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Following Faith
Peggy Fletcher Stack
Peggy Fletcher Stack has been producing stories for The Salt Lake Tribune's award-winning Faith section for nearly two decades. Writing about contemporary faith, rituals, and spirituality as well as religion's conflicts and cohesion has always been Stack's passion. Follow her at facebook.com/peggy.fletcherstack, Twitter @religiongal

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Mormons go head to head in duels for voters' hearts and minds

To some Mormons, it's unseemly watching two members of their faith — Senate Majority Leader Harry Reid and Republican presidential nominee Mitt Romney — go at it in the political arena.

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Reid has alleged that Romney isn't releasing his taxes because he didn't pay any; Romney denies it and cries foul.

But that's not the only high-stakes Mormon vs. Mormon case of verbal jousting — even outside of LDS-dominated Utah — in this election cycle.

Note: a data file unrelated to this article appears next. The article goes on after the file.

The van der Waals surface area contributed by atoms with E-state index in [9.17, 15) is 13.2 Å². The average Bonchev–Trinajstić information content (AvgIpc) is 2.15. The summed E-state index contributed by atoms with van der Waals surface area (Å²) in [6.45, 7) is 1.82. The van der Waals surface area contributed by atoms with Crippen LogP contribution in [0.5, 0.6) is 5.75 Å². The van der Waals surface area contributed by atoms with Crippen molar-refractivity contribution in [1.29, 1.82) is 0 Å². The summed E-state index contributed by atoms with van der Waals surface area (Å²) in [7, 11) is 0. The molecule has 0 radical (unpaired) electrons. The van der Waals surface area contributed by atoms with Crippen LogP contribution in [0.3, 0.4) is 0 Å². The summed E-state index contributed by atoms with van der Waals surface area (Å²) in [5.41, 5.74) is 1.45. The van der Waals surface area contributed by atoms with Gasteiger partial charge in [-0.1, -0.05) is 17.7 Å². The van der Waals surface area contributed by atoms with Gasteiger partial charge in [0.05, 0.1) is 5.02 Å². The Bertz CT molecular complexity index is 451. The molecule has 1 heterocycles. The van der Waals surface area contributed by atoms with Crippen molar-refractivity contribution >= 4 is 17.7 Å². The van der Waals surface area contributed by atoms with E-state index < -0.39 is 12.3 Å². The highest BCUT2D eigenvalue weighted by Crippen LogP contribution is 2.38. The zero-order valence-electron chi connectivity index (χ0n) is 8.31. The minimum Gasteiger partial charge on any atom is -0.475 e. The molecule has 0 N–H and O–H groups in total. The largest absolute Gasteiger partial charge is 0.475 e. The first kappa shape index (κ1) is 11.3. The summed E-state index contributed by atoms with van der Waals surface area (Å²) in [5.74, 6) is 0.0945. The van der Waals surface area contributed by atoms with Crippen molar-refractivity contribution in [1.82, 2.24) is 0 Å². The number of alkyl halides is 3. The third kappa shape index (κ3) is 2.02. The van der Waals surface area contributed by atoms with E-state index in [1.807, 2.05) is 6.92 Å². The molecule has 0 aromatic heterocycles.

In Arizona, which has never had a Mormon U.S. senator, two Latter-day Saints are battling one another for the Republican nomination, writes Kay Atkinson King in a blog post at By Common Consent.

It is a "clash that appears to equal the intensity of the Obama-Romney fight," King writes, "with additional elements of personal friendship betrayed."

Nevada is the only state other than Utah in which both U.S. senators are Mormons — but in the Silver State they're from opposing parties. Republican Dean Heller, the junior senator, "was appointed fourteen months ago to fill the unexpired term of the previous senator who resigned."

He "faces a tough election challenge this November" from Democratic candidate Shelley Berkley, who is Jewish.

Berkley, currently a member of the U.S. House, has been endorsed by Nevada’s other LDS senator: Harry Reid.

For Mormon political junkies such as King, who worked on Capitol Hill for more than two decades, this year has provided "some of the most interesting political drama in years."

Peggy Fletcher Stack



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